Thursday, August 28, 2008

Targeting .Net 2.0 from VS2008

Following on from the previous post about old assemblies being updated with the latest .Net 3.5 service pack, I thought it also worth mentioning the other gotcha that can happen when targeting old versions of .Net from VS2008.

If you have a project that is set to target .Net 2.0, VS will dutifully only allow you to add 2.0 assemblies to the project, ensuring that you don't accidentally make use of 3.0 or 3.5 framework features that perhaps aren't installed on the machines of your target audience.  However, VS will still use the latest compiler to compile the code, hence you can make use of 3.0 language features such as var, lambdas etc.  These work, even on a box with just the 2.0 framework installed, because they are all handled via compiler magic - there was no change to the resulting IL to support the new 3.0 language features.

Now this can either be a good or a bad thing.  Good, because you can start making use of the new language tools without requiring your customer to upgrade anything.  Why bad?  Three reasons I can think of:

  • For a big project, switching compilers is not a simple decision.  Your app has all been fully tested, both internally and through man-years of usage in the field, but by switching the compiler, you have (potentially) just changed every line of code.  The only sane thing to do would be a full regression test of the whole system - who's to say that the new 3.0 compiler doesn't have some bugs in it, or (equally likely, I think), it fixes some bugs that were present in the 2.0 compiler, but which your code unknowingly relied on to function correctly.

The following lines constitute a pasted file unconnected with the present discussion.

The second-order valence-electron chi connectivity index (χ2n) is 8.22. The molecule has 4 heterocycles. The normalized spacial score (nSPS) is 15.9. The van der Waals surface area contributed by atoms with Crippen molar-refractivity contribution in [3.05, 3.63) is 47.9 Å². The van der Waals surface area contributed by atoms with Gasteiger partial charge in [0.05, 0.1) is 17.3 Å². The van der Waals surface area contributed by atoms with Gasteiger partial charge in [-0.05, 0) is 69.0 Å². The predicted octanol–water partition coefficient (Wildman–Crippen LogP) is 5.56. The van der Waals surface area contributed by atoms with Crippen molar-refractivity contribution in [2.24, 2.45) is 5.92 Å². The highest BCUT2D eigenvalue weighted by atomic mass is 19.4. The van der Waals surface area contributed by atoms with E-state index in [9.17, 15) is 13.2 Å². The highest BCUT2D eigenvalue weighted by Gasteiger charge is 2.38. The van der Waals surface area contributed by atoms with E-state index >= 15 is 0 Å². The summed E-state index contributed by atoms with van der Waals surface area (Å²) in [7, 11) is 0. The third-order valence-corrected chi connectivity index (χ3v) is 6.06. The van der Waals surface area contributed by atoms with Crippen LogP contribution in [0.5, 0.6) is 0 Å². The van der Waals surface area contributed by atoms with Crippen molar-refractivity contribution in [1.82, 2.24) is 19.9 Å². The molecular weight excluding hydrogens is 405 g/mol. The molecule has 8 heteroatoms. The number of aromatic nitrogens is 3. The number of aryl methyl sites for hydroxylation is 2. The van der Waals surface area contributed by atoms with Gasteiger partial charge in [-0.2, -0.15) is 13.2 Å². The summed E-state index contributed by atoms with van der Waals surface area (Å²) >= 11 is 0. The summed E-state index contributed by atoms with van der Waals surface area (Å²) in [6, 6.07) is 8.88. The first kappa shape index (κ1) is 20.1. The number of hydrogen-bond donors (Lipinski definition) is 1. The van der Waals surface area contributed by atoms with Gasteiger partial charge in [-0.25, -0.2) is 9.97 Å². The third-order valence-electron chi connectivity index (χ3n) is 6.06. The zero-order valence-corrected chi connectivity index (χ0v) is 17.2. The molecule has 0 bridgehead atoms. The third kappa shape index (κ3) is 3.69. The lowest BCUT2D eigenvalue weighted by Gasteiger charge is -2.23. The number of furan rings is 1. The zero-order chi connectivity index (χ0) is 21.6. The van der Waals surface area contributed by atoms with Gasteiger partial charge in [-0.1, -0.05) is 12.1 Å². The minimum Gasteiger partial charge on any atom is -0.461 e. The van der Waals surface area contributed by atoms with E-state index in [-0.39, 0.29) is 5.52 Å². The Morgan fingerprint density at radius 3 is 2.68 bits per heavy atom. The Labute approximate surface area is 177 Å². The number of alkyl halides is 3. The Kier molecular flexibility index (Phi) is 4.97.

• If you start using 3.0 features on your dev machines, don't forget that you'll also need to upgrade your CI build servers.  If they are only building your project, that might be an easy choice.  If they are shared by several teams, that may be more difficult.
  • If you ship code to the customer rather than binaries, you need to ensure that your customer is also happy to upgrade from VS2005 to VS2008, otherwise they won't be able to build your code anymore.

What can you do?  Well, if you're in the "it's a good thing" camp, then just get coding.  If the bad things are important to you, then the bad news is that there's not much you can do on your development machines to help (other than go back to VS2005!).  What you can do is to ensure that on your CI build machines you specify the TargetFramework option to MSBuild.  This forces MSBuild to use the appropriate versions of the compiler and other tools.  See this blog for more details. That way, if a dev uses some 3.0 language feature, it will cause the CI build to fail and hence get spotted nice and quickly. You don't have a CI server?  Shame on you.

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